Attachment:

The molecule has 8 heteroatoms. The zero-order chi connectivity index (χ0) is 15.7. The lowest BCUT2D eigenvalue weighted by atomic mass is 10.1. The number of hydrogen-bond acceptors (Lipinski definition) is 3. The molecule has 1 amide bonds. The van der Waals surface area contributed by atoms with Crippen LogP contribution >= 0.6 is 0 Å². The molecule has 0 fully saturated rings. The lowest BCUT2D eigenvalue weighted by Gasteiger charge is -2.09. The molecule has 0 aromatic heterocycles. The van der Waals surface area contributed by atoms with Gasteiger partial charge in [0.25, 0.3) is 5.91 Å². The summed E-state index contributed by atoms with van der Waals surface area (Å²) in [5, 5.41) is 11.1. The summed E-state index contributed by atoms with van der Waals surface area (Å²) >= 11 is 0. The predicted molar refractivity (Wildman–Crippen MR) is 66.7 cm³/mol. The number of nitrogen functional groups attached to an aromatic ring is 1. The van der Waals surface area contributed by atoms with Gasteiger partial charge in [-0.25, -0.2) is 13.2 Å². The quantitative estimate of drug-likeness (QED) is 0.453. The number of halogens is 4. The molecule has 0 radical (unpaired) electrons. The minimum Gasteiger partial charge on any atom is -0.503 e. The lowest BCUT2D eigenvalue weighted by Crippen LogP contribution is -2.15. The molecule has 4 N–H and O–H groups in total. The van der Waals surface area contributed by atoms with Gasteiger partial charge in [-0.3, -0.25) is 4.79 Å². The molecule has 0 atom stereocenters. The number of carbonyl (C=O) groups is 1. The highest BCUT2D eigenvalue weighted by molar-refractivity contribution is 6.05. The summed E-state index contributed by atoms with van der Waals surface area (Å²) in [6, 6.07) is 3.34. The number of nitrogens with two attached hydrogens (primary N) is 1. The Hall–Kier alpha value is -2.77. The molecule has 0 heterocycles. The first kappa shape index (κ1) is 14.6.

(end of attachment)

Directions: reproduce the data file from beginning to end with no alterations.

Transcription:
The molecule has 8 heteroatoms. The zero-order chi connectivity index (χ0) is 15.7. The lowest BCUT2D eigenvalue weighted by atomic mass is 10.1. The number of hydrogen-bond acceptors (Lipinski definition) is 3. The molecule has 1 amide bonds. The van der Waals surface area contributed by atoms with Crippen LogP contribution >= 0.6 is 0 Å². The molecule has 0 fully saturated rings. The lowest BCUT2D eigenvalue weighted by Gasteiger charge is -2.09. The molecule has 0 aromatic heterocycles. The van der Waals surface area contributed by atoms with Gasteiger partial charge in [0.25, 0.3) is 5.91 Å². The summed E-state index contributed by atoms with van der Waals surface area (Å²) in [5, 5.41) is 11.1. The summed E-state index contributed by atoms with van der Waals surface area (Å²) >= 11 is 0. The predicted molar refractivity (Wildman–Crippen MR) is 66.7 cm³/mol. The number of nitrogen functional groups attached to an aromatic ring is 1. The van der Waals surface area contributed by atoms with Gasteiger partial charge in [-0.25, -0.2) is 13.2 Å². The quantitative estimate of drug-likeness (QED) is 0.453. The number of halogens is 4. The molecule has 0 radical (unpaired) electrons. The minimum Gasteiger partial charge on any atom is -0.503 e. The lowest BCUT2D eigenvalue weighted by Crippen LogP contribution is -2.15. The molecule has 4 N–H and O–H groups in total. The van der Waals surface area contributed by atoms with Gasteiger partial charge in [-0.3, -0.25) is 4.79 Å². The molecule has 0 atom stereocenters. The number of carbonyl (C=O) groups is 1. The highest BCUT2D eigenvalue weighted by molar-refractivity contribution is 6.05. The summed E-state index contributed by atoms with van der Waals surface area (Å²) in [6, 6.07) is 3.34. The number of nitrogens with two attached hydrogens (primary N) is 1. The Hall–Kier alpha value is -2.77. The molecule has 0 heterocycles. The first kappa shape index (κ1) is 14.6.